25th Anniversary: Reagan's Brush With Death
A Drifter With a Purpose
Wednesday, April 1, 1981
John W. Hinckley Jr., the man accused of shooting President Reagan, arrived in Washington shortly after noon last Sunday, stepping down from the 5:30 a.m. Greyhound express bus from Pittsburgh into a seedy terminal on New York Avenue NW.
That trip had taken seven hours, the last leg of a cross-country journey that began four days earlier in Los Angeles and ended at this side-door entrance to the nation's capital, where Hinckley disembarked -- a chubby, glassy-eyed drifter in need of a shave, according to those who say they saw him.
Over the next 27 hours, as best as can be reconstructed, Hinckley, 25, lunched on a cheeseburger at the terminal's restaurant, found a room in an unobtrusive downtown hotel a few blocks away and ate breakfast quietly near the window of the ground-floor coffee shop as the Monday morning rush-hour traffic moved by outside.
He watched silently but with some curiosity as the hotel maid placed fresh towels and pillow slips in his room at about 1:15 that afternoon. And just over an hour later, using a schedule published in the newspaper as a guide, Hinckley tried to gun down the president outside a hotel about a mile from his own, according to law-enforcement sources.
"He seemed like he had a chip on his shoulder against the whole world," recalled Linda Ross, a waitress at the bus terminal's Burger King restaurant, who said she served Hinckley a cheese Whopper, without onions, and an order of fried onion rings shortly after his arrival Sunday noon.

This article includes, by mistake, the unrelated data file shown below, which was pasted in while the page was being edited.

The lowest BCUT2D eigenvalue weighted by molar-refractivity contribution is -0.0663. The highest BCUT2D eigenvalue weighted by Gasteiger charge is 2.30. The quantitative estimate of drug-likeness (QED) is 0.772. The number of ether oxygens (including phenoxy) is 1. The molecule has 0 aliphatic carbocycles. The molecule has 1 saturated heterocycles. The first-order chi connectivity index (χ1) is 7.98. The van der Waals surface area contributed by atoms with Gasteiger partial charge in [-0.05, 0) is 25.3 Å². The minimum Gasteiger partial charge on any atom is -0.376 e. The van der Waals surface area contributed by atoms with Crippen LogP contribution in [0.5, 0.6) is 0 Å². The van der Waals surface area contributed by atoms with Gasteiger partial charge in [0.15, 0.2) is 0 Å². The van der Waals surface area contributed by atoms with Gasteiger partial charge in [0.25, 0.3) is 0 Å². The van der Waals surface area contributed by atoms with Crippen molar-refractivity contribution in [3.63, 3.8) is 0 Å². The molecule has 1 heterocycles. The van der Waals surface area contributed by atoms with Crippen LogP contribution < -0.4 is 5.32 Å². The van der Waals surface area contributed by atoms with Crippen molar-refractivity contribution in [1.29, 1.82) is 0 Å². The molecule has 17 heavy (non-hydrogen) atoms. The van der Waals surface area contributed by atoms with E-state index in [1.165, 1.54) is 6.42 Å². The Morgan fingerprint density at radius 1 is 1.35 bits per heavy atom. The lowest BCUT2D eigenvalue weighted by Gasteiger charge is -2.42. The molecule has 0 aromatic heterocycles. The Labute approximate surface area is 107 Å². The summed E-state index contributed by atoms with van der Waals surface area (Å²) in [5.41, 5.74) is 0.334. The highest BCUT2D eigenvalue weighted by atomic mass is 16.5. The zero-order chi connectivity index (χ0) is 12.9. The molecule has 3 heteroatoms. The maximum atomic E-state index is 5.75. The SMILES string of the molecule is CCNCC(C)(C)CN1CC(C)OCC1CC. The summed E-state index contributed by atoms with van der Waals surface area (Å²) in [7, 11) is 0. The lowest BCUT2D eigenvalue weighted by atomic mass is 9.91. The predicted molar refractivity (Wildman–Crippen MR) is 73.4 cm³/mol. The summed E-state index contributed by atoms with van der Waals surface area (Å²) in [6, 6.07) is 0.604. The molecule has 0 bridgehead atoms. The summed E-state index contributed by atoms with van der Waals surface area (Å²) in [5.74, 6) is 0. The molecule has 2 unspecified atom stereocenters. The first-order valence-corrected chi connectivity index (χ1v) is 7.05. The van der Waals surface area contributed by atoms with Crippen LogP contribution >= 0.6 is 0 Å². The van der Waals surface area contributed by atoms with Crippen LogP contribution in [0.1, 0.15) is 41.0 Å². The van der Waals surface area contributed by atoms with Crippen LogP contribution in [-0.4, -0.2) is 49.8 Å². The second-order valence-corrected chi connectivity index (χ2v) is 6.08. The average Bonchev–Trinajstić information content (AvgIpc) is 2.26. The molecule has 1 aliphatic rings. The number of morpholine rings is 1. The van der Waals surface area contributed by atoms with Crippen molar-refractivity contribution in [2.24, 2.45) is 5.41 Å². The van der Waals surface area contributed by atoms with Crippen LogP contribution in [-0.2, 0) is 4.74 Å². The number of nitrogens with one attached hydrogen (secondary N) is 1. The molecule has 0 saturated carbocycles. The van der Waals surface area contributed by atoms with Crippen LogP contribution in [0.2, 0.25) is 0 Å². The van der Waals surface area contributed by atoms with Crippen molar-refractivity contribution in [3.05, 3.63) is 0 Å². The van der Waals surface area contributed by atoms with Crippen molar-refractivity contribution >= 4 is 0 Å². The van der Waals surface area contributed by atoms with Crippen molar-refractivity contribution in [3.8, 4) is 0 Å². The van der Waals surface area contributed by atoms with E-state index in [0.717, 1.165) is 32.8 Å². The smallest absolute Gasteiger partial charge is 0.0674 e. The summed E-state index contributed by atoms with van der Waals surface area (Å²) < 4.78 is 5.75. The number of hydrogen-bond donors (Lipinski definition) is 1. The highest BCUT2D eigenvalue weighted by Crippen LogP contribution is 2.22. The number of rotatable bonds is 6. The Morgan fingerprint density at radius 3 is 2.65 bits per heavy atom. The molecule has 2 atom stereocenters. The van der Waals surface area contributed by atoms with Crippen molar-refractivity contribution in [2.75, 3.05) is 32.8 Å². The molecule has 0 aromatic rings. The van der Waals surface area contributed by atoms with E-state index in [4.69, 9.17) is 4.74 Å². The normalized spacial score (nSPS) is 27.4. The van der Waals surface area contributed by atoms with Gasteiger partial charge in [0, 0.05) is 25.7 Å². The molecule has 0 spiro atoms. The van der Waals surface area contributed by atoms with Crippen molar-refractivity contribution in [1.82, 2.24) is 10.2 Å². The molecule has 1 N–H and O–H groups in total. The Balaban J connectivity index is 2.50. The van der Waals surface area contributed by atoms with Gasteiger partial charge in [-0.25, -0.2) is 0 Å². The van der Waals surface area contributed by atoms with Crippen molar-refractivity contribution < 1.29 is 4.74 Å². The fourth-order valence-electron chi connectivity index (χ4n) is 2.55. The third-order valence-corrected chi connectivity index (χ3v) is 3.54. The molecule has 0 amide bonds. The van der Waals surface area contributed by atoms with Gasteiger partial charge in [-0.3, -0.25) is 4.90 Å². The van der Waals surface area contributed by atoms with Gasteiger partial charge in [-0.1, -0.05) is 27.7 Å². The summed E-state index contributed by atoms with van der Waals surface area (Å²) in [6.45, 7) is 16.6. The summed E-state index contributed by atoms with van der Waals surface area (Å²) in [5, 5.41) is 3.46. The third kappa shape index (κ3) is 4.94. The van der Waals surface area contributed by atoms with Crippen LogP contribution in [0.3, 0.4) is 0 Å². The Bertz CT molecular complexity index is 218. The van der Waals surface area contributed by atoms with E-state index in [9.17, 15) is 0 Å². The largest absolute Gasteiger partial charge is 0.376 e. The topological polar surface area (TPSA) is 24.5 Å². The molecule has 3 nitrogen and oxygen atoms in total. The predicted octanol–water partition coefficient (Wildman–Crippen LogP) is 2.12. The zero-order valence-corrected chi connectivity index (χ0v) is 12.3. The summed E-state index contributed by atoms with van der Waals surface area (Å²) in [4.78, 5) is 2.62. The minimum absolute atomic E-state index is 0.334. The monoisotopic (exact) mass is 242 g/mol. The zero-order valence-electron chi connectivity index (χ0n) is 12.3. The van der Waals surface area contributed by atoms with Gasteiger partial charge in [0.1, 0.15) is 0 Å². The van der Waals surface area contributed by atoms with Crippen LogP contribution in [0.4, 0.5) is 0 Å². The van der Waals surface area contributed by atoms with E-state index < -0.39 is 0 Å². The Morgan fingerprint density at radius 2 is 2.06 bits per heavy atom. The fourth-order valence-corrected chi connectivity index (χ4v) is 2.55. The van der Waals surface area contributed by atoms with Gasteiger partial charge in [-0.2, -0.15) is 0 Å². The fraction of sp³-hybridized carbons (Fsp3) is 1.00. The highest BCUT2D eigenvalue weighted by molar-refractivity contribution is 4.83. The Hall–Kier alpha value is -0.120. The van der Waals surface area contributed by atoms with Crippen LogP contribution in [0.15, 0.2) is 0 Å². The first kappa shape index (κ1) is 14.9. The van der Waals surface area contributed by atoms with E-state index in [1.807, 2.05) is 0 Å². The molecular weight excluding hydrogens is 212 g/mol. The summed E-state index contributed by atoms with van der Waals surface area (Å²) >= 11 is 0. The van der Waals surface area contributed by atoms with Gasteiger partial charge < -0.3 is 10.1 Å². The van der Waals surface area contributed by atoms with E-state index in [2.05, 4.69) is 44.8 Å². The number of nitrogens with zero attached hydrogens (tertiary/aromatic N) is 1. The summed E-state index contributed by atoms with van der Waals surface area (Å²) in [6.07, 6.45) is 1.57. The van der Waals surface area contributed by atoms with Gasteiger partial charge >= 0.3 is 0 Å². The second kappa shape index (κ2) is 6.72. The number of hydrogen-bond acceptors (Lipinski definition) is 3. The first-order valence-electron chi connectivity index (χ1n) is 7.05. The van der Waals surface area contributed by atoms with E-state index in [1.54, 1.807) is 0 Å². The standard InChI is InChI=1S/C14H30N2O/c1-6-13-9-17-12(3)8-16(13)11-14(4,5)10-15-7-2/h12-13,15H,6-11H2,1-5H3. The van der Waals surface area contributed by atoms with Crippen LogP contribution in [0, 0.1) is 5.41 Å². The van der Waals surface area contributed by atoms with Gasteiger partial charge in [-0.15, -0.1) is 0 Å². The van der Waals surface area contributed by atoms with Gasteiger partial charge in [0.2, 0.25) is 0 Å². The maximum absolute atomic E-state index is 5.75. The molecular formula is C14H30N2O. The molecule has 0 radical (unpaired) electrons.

"He was real nasty about the way he ordered," she said yesterday. When she asked the man in the short beige jacket and blue jeans if he wanted to eat his food in the restaurant, she said, he replied bursquely, "I told you it's to eat here," pulled a $5 bill from his pocket and threw it on the counter.
The woman who cleaned the small room Hinckley stayed in at the Park Central Hotel -- Room 312 -- said that the man who answered simply, "What?" when she knocked on his door, in no way seemed extraordinary. "There was nothing special about him," she said yesterday.
Hinckley's journey east actually began with a flight west. On Wednesday, March 25, he abandoned his 1973 white Plymouth Volare near his parents' home in a Denver suburb and flew to Los Angeles. Law enforcement authorities there subsequently recovered the car.
He took Western Airlines Flight 45 from Denver to Salt Lake City, then changed to Western Flight 257 for the final leg of the trip to Los Angeles. He was traveling under his own name, with the flight coupon made out for "J. Hinckley," according to airline officials.
The following day, March 26, Hinckley boarded a Greyhound bus in Hollywood and then changed buses in downtown Los Angeles, pulling out of the station at 1:15 p.m. for the ride across the country.
There are two Greyhound routes eastward -- one going south through El Paso and requirinbg no change of buses, the other, northerly with a transfer in Pittsburgh. Hinckley chose the northern route, the first leg of which retraced his journey of the day before and took him across the Sierra Nevada back to Salt Lake City.
In the Utah capital, a young man boarded the bus, sat next to Hinckley and rode with him the rest of the way to Washington. The man gave a statement to federal authorities after watching the shootings on television. He is now being held in protective custody by the FBI, which has declined to release his name, law enforcement officials said.